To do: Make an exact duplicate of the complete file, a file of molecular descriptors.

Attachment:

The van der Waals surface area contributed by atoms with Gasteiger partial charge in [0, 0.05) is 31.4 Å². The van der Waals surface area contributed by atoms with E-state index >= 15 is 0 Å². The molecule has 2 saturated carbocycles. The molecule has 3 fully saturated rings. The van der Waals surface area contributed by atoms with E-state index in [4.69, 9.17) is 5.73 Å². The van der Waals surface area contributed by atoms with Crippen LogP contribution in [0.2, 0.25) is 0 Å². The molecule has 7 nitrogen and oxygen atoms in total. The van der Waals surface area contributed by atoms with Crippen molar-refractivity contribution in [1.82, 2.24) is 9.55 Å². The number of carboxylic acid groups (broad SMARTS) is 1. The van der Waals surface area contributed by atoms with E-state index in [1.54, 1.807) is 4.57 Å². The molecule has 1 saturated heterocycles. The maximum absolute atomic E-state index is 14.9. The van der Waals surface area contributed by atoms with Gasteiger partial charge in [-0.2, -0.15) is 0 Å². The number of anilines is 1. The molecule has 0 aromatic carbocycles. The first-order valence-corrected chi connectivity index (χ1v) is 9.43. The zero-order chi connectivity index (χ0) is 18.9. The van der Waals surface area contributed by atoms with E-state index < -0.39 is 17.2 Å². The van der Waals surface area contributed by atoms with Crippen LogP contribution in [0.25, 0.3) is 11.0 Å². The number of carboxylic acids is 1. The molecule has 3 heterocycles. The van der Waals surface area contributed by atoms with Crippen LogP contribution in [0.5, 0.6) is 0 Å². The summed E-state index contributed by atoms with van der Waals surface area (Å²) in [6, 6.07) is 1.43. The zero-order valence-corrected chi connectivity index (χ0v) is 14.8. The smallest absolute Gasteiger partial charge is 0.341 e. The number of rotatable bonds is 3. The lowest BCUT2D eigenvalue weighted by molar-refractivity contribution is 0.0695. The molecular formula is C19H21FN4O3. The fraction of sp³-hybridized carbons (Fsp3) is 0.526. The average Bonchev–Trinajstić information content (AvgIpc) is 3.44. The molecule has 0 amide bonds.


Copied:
The van der Waals surface area contributed by atoms with Gasteiger partial charge in [0, 0.05) is 31.4 Å². The van der Waals surface area contributed by atoms with E-state index >= 15 is 0 Å². The molecule has 2 saturated carbocycles. The molecule has 3 fully saturated rings. The van der Waals surface area contributed by atoms with E-state index in [4.69, 9.17) is 5.73 Å². The van der Waals surface area contributed by atoms with Crippen LogP contribution in [0.2, 0.25) is 0 Å². The molecule has 7 nitrogen and oxygen atoms in total. The van der Waals surface area contributed by atoms with Crippen molar-refractivity contribution in [1.82, 2.24) is 9.55 Å². The number of carboxylic acid groups (broad SMARTS) is 1. The van der Waals surface area contributed by atoms with E-state index in [1.54, 1.807) is 4.57 Å². The molecule has 1 saturated heterocycles. The maximum absolute atomic E-state index is 14.9. The van der Waals surface area contributed by atoms with Gasteiger partial charge in [-0.2, -0.15) is 0 Å². The number of anilines is 1. The molecule has 0 aromatic carbocycles. The first-order valence-corrected chi connectivity index (χ1v) is 9.43. The zero-order chi connectivity index (χ0) is 18.9. The van der Waals surface area contributed by atoms with E-state index < -0.39 is 17.2 Å². The van der Waals surface area contributed by atoms with Crippen LogP contribution in [0.25, 0.3) is 11.0 Å². The number of carboxylic acids is 1. The molecule has 3 heterocycles. The van der Waals surface area contributed by atoms with Crippen LogP contribution in [0.5, 0.6) is 0 Å². The summed E-state index contributed by atoms with van der Waals surface area (Å²) in [6, 6.07) is 1.43. The zero-order valence-corrected chi connectivity index (χ0v) is 14.8. The smallest absolute Gasteiger partial charge is 0.341 e. The number of rotatable bonds is 3. The lowest BCUT2D eigenvalue weighted by molar-refractivity contribution is 0.0695. The molecular formula is C19H21FN4O3. The fraction of sp³-hybridized carbons (Fsp3) is 0.526. The average Bonchev–Trinajstić information content (AvgIpc) is 3.44. The molecule has 0 amide bonds.